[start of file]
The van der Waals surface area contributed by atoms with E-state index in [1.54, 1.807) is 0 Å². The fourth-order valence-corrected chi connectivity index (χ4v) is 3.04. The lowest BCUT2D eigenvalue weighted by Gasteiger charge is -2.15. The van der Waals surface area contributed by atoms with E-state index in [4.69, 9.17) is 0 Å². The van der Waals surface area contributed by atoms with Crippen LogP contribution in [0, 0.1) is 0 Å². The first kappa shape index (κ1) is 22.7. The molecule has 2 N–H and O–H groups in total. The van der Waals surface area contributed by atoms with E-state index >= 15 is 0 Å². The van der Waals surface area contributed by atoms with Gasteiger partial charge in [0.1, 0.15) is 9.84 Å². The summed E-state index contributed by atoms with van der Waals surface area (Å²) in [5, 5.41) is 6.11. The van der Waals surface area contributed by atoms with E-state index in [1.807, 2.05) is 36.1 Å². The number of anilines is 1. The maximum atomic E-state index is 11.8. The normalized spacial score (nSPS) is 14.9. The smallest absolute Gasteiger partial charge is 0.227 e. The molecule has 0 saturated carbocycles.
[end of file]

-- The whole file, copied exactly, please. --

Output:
The van der Waals surface area contributed by atoms with E-state index in [1.54, 1.807) is 0 Å². The fourth-order valence-corrected chi connectivity index (χ4v) is 3.04. The lowest BCUT2D eigenvalue weighted by Gasteiger charge is -2.15. The van der Waals surface area contributed by atoms with E-state index in [4.69, 9.17) is 0 Å². The van der Waals surface area contributed by atoms with Crippen LogP contribution in [0, 0.1) is 0 Å². The first kappa shape index (κ1) is 22.7. The molecule has 2 N–H and O–H groups in total. The van der Waals surface area contributed by atoms with E-state index >= 15 is 0 Å². The van der Waals surface area contributed by atoms with Gasteiger partial charge in [0.1, 0.15) is 9.84 Å². The summed E-state index contributed by atoms with van der Waals surface area (Å²) in [5, 5.41) is 6.11. The van der Waals surface area contributed by atoms with E-state index in [1.807, 2.05) is 36.1 Å². The number of anilines is 1. The maximum atomic E-state index is 11.8. The normalized spacial score (nSPS) is 14.9. The smallest absolute Gasteiger partial charge is 0.227 e. The molecule has 0 saturated carbocycles.